Cost-effectiveness of peptide enhanced bone graft i-factor versus use of local autologous bone in anterior cervical discectomy and fusion surgery

Bart Thaci, Randy Yee, Kee Kim, Amir Vokshoor, J. Patrick Johnson, Jared Ament

Research output: Contribution to journalArticlepeer-review

Abstract

Study Design: We conducted decision analytical modeling using a Markov model to determine the ICER of i-factor compared to autograft in ACDF surgery. Objective: The efficacy and safety of traditional anterior cervical discectomy and fusion (ACDF) surgery has improved with the introduction of new implants and compounds. Cost-effectiveness of these innovations remains an often-overlooked aspect of this effort. To evaluate the cost-effectiveness of i-FACTOR compared to autograft for patients undergoing ACDF surgery. Methods: The patient cohort was extracted from a prospective, multicenter randomized control trial (RCT) from twenty-two North American centers. Patients randomly received either autograft (N = 154) or i-Factor (N = 165). We analyzed various real-world scenarios, including inpatient and outpatient surgical settings as well as private versus public insur-ances. Two primary outcome measures were assessed: cost and utility. In the base-case analysis, both health and societal system costs were evaluated. Health-related utility outcome was expressed in quality-adjusted life years (QALYs). Cost-effectiveness was expressed as an incremental cost-effectiveness ratio (ICER). Results: In all scenarios, i-FACTOR reduced costs within the first year by 1.4% to 2.1%. The savings proved to be incremental over time, increasing to 3.7% over an extrapolated 10 years. The ICER at 90 days was $13,333 per QALY and became negative (“dominated”) relative to the control group within one year and onwards. In a threshold sensitivity analysis, the cost of i-FACTOR could theoretically be increased 70-fold and still remain cost-effective. Conclusion: The novel i-FACTOR is not only cost-effective compared to autograft in ACDF surgery but is the dominant economic strategy.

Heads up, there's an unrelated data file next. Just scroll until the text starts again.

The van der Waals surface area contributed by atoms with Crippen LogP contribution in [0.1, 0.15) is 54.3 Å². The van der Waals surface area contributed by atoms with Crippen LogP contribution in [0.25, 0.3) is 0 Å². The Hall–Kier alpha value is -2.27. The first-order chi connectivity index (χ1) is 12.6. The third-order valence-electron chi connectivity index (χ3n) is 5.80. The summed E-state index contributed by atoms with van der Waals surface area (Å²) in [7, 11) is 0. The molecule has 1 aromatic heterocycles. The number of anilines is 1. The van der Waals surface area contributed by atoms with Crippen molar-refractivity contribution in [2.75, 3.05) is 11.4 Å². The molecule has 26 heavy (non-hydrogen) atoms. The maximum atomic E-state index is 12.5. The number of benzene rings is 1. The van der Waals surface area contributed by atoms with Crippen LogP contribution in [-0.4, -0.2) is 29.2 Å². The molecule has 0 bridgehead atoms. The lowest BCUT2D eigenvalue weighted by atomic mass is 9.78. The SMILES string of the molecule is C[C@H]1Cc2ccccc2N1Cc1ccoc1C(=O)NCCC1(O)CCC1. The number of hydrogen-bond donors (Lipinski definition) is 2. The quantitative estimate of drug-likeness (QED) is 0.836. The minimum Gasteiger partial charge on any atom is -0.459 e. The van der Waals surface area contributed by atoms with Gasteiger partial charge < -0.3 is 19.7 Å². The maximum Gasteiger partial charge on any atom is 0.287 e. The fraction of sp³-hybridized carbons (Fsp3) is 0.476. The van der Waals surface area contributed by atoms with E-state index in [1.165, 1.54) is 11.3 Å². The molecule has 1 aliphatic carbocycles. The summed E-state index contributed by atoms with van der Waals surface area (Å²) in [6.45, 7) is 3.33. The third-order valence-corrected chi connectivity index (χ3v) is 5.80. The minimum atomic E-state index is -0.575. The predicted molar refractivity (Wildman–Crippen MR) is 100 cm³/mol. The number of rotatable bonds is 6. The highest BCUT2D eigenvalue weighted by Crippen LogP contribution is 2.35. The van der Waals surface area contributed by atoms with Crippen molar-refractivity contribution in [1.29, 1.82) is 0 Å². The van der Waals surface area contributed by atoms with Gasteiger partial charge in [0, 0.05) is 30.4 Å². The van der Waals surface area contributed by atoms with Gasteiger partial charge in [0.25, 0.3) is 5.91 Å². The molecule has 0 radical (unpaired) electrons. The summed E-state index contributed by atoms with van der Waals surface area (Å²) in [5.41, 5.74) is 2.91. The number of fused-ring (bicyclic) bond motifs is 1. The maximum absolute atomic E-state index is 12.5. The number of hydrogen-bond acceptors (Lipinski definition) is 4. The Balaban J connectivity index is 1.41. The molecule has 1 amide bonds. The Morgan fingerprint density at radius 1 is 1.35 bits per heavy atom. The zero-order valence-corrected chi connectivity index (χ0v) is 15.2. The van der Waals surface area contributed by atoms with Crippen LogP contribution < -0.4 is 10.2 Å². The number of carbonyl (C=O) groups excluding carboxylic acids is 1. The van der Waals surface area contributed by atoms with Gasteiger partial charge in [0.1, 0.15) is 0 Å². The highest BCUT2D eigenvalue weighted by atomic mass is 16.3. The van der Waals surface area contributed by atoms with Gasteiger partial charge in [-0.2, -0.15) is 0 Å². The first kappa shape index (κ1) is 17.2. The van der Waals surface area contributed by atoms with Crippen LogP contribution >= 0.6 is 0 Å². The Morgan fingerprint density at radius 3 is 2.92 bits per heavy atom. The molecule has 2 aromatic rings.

Original languageEnglish (US)
Pages (from-to)681-691
Number of pages11
JournalClinicoEconomics and Outcomes Research
Volume13
DOIs
StatePublished - 2021

Keywords

  • Anterior cervical discectomy and fusion
  • Cervical spondylosis
  • Cost analysis
  • Cost-effectiveness
  • Decision analysis
  • I-factor
  • Spine allograft
  • Spine fusion

ASJC Scopus subject areas

  • Economics, Econometrics and Finance (miscellaneous)
  • Health Policy

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